Pakistani Police Who Murdered Christian Teen Accept Guilt and Pay Restitution to Christian Family
Over the last several weeks, the Organization for Legal Aid (OLA), the Pakistani office of our international affiliate, the European Centre for Law and Justice (ECLJ), has worked diligently to secure justice for a Christian family whose teenage son was murdered by local police officers.
In October 2017, we first reported the tragic circumstances surrounding Arslan Masih’s death. Because the accused were police and that Arslan was a Christian, the authorities were ready to look the other way but Arslan’s family protested by blocking the road to the police station. Eventually, the authorities filed the charges and the officers were arrested. The family sought help from our office who agreed to seek justice on their behalf.
A few weeks ago, we reported a promising court ruling that denied one of the defendants’ bail. Pakistani law prohibits bail where the defendant could be sentenced to death unless the allegation is without supporting evidence. At the hearing, the prosecutor and our attorney on the ground, Khurram Maan, argued that this case does not fall within the exception because there is “tangible, convincing, and cogent evidence” of the defendant’s guilt. The court agreed and denied the Defendant bail. This holding sent a clear sign to the defendants that they might be punished for Arslan’s murder.
Approximately a week after bail hearing, the defendants offered a payment of approximately $30,000 as restitution to Arslan’s family in exchange for a pardon. This sum is equivalent to several years of work for the poverty-stricken family. After considering all legal options, Arslan’s family agreed to pardon the defendants and receive the monetary restitution.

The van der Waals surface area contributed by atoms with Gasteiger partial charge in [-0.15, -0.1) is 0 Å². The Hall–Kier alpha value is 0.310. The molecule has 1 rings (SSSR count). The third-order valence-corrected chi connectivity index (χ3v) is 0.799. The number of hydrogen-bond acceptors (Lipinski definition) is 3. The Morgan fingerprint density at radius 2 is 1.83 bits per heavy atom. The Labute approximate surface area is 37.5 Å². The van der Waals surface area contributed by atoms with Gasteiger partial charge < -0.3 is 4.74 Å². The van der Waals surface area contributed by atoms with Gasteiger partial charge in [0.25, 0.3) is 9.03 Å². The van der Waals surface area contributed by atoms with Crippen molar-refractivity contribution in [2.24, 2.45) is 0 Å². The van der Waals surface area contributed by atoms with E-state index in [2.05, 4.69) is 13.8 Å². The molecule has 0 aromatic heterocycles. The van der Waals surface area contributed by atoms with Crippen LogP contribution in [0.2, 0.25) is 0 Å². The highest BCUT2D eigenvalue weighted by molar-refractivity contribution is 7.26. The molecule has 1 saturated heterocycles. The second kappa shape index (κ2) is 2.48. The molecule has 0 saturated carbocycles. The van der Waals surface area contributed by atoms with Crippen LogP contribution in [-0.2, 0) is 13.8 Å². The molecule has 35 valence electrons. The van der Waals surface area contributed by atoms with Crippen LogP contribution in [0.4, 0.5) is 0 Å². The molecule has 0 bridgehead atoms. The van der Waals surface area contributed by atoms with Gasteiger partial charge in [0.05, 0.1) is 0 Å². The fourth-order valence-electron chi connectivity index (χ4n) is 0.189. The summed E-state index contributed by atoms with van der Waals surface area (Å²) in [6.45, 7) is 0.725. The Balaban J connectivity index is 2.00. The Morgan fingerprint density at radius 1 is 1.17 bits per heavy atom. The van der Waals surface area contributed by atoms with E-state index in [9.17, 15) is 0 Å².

The Pakistani system, which is a mix of British common law and Shariah law, considers acts such as murder, battery, or assault as crimes against the person rather than against the State. For this reason, under restitution (diyat) and an eye-for-an-eye or equal punishment (qisas) laws, the victim or his legal heirs can pardon an otherwise guilty aggressor with or without compensation.
Additionally, because of the high level of corruption in Pakistan, powerful offenders (especially police officers) use their influence to coerce and threaten victims in order to stop otherwise meritorious prosecution claims. This is particularly true in cases where the victim is part of the Christian minority.
In February 2016, we reported about a similar case where a Christian man was tortured and killed by police. The police officers accused of the heinous crime threatened the family with more violence if the claim was not dropped. Succumbing to the threats, the family dropped the charges.
In contrast, when the legal heirs pardon the defendants (with or without monetary restitution), it means that the defendants accept their guilt. For this reason, the outcome in Arslan’s case is critical to Pakistani Christians because it shows that justice is possible with the proper help.
Although, from a western perspective, this may not seem as an ideal form of justice, it is a significant step in places like Pakistan where a poor Christian family like Arslan’s would not be at a level playing field with the powerful defendants.
We hope this case will serve as a deterrent against Christian persecution as well as encouragement for Pakistani Christians to stand their ground.